A Super Bowl rarity: The game was way better than the commercials
So I’m parked in my office with NBC’s nerdy 3-D glasses perched on my head just before halftime, trying to figure out if the monsters and aliens in their highly-hyped three-dimensional commercial actually jump off the screen, when it dawns on me: this is perfect metaphor for all the non-sports TV surrounding this year’s Super Bowl.
Maximum hype, often with minimal results.
Aside from Bruce Springsteen’s amazingly energetic halftime show – is that guy really turning 60 this year? – the commercials and non-sports TV stuff in Sunday’s broadcast felt disturbingly pedestrian; occasional bursts of witty spectacle surrounded by long minutes of mediocre material.
Among the best commercials, were those that fell back on comedy staples: crotch blows and slapstick. The best example may have been Doritos’ ads with the guy who crunches the chips to blow a dress off a beautiful lady before getting creamed by a bus, and an ad in which a hapless office worker slams his boss in his happy place with a fortune-telling snow globe.
The 3-D ads, for the animated film Monsters vs Aliens and NBC’s comedy adventure Chuck, mostly gave me a headache – though the animated stuff responded to the 3-D technology better than live-action. (I knew trouble was coming when a publicist for a 3-D technology company sent a pre-game statement to reporters essentially saying “this stuff looks much better in theaters.”)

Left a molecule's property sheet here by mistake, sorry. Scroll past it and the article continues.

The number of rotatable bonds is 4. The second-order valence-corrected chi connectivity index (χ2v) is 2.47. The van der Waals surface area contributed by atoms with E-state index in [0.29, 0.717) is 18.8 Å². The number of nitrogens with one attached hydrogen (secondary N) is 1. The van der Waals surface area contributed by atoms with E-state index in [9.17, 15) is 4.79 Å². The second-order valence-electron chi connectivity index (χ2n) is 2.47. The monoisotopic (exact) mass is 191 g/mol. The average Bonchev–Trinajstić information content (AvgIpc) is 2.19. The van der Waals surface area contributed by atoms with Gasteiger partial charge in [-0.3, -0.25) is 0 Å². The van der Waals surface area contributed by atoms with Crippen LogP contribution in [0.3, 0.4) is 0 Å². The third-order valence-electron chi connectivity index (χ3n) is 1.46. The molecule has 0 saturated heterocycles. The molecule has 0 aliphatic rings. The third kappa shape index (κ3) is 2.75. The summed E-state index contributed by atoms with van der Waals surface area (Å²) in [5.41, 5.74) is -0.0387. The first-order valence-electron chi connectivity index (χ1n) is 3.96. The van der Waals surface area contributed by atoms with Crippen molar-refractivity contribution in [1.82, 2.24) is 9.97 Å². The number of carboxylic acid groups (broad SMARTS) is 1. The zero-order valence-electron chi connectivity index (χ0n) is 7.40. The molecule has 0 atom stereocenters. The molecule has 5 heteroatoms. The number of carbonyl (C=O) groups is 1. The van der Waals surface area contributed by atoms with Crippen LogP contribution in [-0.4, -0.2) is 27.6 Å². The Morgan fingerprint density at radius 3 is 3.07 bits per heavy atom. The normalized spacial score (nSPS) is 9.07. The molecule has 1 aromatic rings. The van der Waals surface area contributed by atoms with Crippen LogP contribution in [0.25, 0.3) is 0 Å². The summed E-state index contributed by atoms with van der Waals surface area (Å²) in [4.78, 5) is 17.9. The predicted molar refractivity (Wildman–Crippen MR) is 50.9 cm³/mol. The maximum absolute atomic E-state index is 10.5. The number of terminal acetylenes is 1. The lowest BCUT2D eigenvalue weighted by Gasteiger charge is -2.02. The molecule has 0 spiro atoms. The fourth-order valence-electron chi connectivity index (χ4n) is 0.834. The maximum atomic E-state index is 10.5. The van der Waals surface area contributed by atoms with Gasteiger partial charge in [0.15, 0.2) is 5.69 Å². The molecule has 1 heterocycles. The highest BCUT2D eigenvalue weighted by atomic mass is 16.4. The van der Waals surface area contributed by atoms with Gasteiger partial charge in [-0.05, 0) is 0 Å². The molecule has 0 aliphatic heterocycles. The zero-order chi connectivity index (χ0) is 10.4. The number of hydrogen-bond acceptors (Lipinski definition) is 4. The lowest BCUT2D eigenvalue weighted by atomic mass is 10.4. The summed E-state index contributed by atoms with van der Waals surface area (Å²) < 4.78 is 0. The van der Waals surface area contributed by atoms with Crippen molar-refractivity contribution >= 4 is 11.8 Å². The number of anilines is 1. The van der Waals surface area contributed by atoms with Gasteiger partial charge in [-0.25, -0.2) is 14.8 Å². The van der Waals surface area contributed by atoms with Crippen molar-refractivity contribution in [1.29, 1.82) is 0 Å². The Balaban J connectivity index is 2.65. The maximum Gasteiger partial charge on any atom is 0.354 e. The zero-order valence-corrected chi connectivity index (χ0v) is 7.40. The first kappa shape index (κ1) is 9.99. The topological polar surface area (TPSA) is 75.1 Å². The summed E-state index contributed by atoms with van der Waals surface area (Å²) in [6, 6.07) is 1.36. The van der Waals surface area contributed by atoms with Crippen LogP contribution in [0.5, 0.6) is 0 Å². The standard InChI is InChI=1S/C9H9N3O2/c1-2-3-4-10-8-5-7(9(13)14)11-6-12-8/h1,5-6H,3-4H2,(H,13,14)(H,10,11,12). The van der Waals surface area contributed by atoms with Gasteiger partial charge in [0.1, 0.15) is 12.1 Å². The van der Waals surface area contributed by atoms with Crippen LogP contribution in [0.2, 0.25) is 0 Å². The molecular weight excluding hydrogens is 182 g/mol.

E*Trade’s latest ad updated its controversial “talking baby” commercial with two tots; turns out the outtakes featured on their web site were funnier. Web hosting company Go Daddy.com -- which made a reputation on creating ads so smutty they were rejected from the Super Bowl -– aired an ad with race car driver Danica Patrick in the shower that felt like it was co-written by Larry Flynt.
And the Cash4Gold ads featuring bankrupt celebrities Ed McMahon and M.C. Hammer just felt like icky exploitation. Shouldn't an ad you've paid $3-million to air acutally leave you liking the product?
There were some bright spots: Pepsi notched an early win with a commercial featuring a ‘60s-era Bob Dylan handing pop star Will.i.am a pair of Ray Bans while the two dueted on Dylan’s “Forever Young” (good thing: the update of competitor Coke's Mean Joe Green spot with Steelers safety Troy Polemalu was more like a desecration). Alec Baldwin as an alien admitting the TV-streaming Web site Hulu.com is a plot to soften human brains for better eating was priceless. And something I’d always suspected.
I had already picked careerbuilder.com’s sidesplitting ad, featuring an array of signs you may need to quit your job (including an urge to punch small animals), as the best ad of the night. I didn’t see anything to change my mind Sunday evening.
Before the actual contest began, NBC’s interminable five-hour pregame show veered between the typical football-focused features and game talk, interspersed by celebrity cameos and interviews almost entirely focused on promoting NBC Universal products.
There was soon-to-debut late night host Jimmy Fallon, insulting host Al Roker’s size in a voice that left you wondering if he’d walked right off a tailgating party into the studio. And there was Roker stumping the cast of Universal’s Fast and the Furious sequel into silence by asking what was different in the new film.
Even Today host Matt Lauer’s talk with Barack Obama, beamed straight from the White House, was marred by occasional sound problems and superficial questions about the President's BlackBerry. At least i didn't have to slap on a pair of dorky 3-D glasses to watch it.